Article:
Our newest episode of True Detective, “Maybe Tomorrow” was largely about false appearances. Impostor accents, false sexual orientation, faulty income, and even fake teeth were at the forefront, as were illusions of a perfect marriage, a loyal business partnership, and a dead leading man, who is miraculously, almost conveniently, raised from the dead. What does it all mean?

Our episode begins with Ray Velcoro’s “death vision”: an Elvis impersonator sings on stage of our familiar bar as Ray converses with his deputy father, played by Fred Ward. His father talks about a vision of him running through the woods and being shot, and Velcoro looks down to reveal gunshot wounds on his chest. When the dream ends, it is morning in Caspere’s house, just where we left Ray. He bolts up, alive and in shock, and it turns out he was shot with buckshots, which didn’t seriously injure Ray except for breaking a few of his ribs. Later, Ani Bezzerides  and Paul Woodrugh visit the house of Mayor Chessani in Bel Air to determine whether he was implicated in Caspere’s murder. They meet his wasted Eastern European or Russian wife, his brusque daughter, and an erratic son, who sports a fake gangster accent. Chessani is so pissed off that he refers to Ani as the “c” word a bunch of times and threatens to have her fired and working at “a yogurt stand”. Meanwhile, Semyon is frustratingly impotent while he and his wife attempt in vitro fertilization and he insults her and they have a huge fight. The Russian investor Osip bails on Frank and one of Frank’s guys turns up dead, so basically everything is falling apart around him. He meets up with Santos, the club owner with the golden grill, and he tells Frank that he’s old and no longer respectable and that he will no longer work for him, so Frank kicks his ass and tears out his grill. On the other side, Ani is pressured by her superiors to find dirt on Velcoro, and even to have sex with him if necessary, which is whack! Paul meets up with his old war buddy and we find out they had a romantic fling for a few days in an Iraqi valley or something, and Paul becomes so angry he hits his friend and yells at him in public because he’s such a self-hating homophobe. Ray’s wife offers him $10 thousand to flee town and not dispute the custody, which he rejects. Lastly, the car that carried Caspere’s body is blown up by a masked person near Ani and Ray, and they chase him and Ani is almost killed by semi-truck but Ray saves her and asks her what dirt the state has on him, and she says she doesn’t know. The episode ends at Frank’s mansion late at night, with Jordan asking if he wants to talk, to which he responds, “Maybe tomorrow.” Just like the title! Gasp.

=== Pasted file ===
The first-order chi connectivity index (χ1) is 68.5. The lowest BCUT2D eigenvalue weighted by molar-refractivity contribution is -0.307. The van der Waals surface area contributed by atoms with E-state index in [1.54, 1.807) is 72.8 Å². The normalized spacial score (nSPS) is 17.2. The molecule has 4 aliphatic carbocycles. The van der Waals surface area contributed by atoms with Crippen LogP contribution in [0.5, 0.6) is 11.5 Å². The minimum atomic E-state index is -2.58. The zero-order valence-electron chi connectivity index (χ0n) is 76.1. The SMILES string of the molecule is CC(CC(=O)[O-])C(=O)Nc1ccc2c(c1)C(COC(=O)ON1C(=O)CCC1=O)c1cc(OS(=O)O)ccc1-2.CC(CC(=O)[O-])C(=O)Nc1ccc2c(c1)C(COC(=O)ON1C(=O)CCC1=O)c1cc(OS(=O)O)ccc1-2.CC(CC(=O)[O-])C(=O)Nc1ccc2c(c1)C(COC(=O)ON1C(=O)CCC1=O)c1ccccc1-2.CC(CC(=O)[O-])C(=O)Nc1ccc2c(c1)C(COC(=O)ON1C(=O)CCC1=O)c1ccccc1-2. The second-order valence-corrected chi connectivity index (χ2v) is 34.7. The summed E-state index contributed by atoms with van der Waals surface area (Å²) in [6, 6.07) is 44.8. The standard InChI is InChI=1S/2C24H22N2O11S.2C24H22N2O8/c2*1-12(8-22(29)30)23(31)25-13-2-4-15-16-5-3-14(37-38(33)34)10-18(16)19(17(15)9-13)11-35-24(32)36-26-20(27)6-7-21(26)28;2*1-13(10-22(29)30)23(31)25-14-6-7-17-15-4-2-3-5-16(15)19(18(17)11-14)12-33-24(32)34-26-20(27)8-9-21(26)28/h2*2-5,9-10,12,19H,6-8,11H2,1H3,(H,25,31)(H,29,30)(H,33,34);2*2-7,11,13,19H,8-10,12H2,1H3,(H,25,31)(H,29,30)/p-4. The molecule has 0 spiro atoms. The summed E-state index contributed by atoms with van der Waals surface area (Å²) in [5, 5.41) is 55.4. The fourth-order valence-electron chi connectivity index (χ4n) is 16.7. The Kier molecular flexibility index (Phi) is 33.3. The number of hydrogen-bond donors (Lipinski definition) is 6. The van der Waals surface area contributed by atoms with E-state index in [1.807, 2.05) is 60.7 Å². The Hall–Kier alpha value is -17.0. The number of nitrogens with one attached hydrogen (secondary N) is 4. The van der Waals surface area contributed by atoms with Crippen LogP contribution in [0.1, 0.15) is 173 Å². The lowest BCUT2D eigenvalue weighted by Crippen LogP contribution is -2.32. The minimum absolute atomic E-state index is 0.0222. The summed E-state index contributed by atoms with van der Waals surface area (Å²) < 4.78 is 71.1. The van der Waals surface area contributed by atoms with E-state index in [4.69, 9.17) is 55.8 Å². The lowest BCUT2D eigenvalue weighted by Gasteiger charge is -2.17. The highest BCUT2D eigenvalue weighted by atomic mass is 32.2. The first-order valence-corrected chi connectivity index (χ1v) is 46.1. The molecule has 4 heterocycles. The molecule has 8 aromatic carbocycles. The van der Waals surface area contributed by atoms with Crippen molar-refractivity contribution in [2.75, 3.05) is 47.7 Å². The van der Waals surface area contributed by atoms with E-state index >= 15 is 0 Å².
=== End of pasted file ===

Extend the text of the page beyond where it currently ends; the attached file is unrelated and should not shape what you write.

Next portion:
Let’s get more intimate with our friends.

Antigone Bezzerides

Again, we don’t get a treasure trove of secrets revealed about Ani, but we do get to see her interact with her superiors. Her reaction after being asked to seduce Ray for information shows that she is appalled with her office’s sexism, but also conscious that she must do what is necessary for the job. I predict we might see an eventual romance between Ani and Ray in the future. Ani is very fair and professional with Paul, even feeling empathetic to his scandalous situation with the actress, encouraging him to sue her. Paul comments on her e-cigarette and we all want to shout, “Give it a fucking rest! Yes, it’s an e-cigarette”. Ani’s lover visits her office and she totally dumps him. When he gets angry in a very typical male sexist way– “You showed different feelings in bed,” etc– she tells him to act mature and not to make it ugly, and after he insults her again, she tells him if he speaks to her that way again he will have to carry his teeth home in a baggie. Don’t mess with her, in other words. Finally, we further see that Bezzerides is a hyper-committed detective because she chases the masked dude relentlessly and almost dies during the process. She seems to feel sorry for Ray. They have a good repertoire. She may be the only character on the show that shows any heart.